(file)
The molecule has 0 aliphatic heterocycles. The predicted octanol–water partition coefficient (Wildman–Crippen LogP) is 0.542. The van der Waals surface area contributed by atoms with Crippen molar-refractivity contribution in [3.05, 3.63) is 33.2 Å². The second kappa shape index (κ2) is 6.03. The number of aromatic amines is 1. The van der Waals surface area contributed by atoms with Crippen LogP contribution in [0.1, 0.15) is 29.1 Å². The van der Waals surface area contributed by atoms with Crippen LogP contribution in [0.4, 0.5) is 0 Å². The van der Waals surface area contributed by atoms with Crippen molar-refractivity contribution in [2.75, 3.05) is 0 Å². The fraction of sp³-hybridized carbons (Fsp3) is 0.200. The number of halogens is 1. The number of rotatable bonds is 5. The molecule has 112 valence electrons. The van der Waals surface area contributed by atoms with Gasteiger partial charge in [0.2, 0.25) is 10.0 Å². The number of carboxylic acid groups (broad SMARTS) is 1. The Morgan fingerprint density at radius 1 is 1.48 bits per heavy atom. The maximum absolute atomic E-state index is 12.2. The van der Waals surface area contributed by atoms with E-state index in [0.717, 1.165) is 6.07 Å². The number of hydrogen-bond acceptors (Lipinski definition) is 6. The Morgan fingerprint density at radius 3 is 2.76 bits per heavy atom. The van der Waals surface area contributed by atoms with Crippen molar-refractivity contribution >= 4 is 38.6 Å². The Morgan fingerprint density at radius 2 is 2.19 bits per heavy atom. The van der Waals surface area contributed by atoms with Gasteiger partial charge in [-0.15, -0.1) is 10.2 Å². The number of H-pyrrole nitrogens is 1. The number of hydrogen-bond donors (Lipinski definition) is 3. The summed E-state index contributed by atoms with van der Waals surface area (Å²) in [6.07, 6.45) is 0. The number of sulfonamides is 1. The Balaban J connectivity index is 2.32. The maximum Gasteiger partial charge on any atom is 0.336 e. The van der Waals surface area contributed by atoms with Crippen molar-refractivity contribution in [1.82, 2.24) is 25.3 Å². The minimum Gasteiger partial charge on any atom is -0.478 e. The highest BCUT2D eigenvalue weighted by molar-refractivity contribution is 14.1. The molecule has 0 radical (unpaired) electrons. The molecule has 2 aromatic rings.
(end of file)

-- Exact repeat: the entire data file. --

The molecule has 0 aliphatic heterocycles. The predicted octanol–water partition coefficient (Wildman–Crippen LogP) is 0.542. The van der Waals surface area contributed by atoms with Crippen molar-refractivity contribution in [3.05, 3.63) is 33.2 Å². The second kappa shape index (κ2) is 6.03. The number of aromatic amines is 1. The van der Waals surface area contributed by atoms with Crippen LogP contribution in [0.1, 0.15) is 29.1 Å². The van der Waals surface area contributed by atoms with Crippen LogP contribution in [0.4, 0.5) is 0 Å². The van der Waals surface area contributed by atoms with Crippen molar-refractivity contribution in [2.75, 3.05) is 0 Å². The fraction of sp³-hybridized carbons (Fsp3) is 0.200. The number of halogens is 1. The number of rotatable bonds is 5. The molecule has 112 valence electrons. The van der Waals surface area contributed by atoms with Gasteiger partial charge in [0.2, 0.25) is 10.0 Å². The number of carboxylic acid groups (broad SMARTS) is 1. The Morgan fingerprint density at radius 1 is 1.48 bits per heavy atom. The maximum absolute atomic E-state index is 12.2. The van der Waals surface area contributed by atoms with E-state index in [0.717, 1.165) is 6.07 Å². The number of hydrogen-bond acceptors (Lipinski definition) is 6. The Morgan fingerprint density at radius 3 is 2.76 bits per heavy atom. The van der Waals surface area contributed by atoms with Crippen molar-refractivity contribution >= 4 is 38.6 Å². The Morgan fingerprint density at radius 2 is 2.19 bits per heavy atom. The van der Waals surface area contributed by atoms with Gasteiger partial charge in [-0.15, -0.1) is 10.2 Å². The number of H-pyrrole nitrogens is 1. The number of hydrogen-bond donors (Lipinski definition) is 3. The summed E-state index contributed by atoms with van der Waals surface area (Å²) in [6.07, 6.45) is 0. The number of sulfonamides is 1. The Balaban J connectivity index is 2.32. The maximum Gasteiger partial charge on any atom is 0.336 e. The van der Waals surface area contributed by atoms with Crippen molar-refractivity contribution in [1.82, 2.24) is 25.3 Å². The minimum Gasteiger partial charge on any atom is -0.478 e. The highest BCUT2D eigenvalue weighted by molar-refractivity contribution is 14.1. The molecule has 0 radical (unpaired) electrons. The molecule has 2 aromatic rings.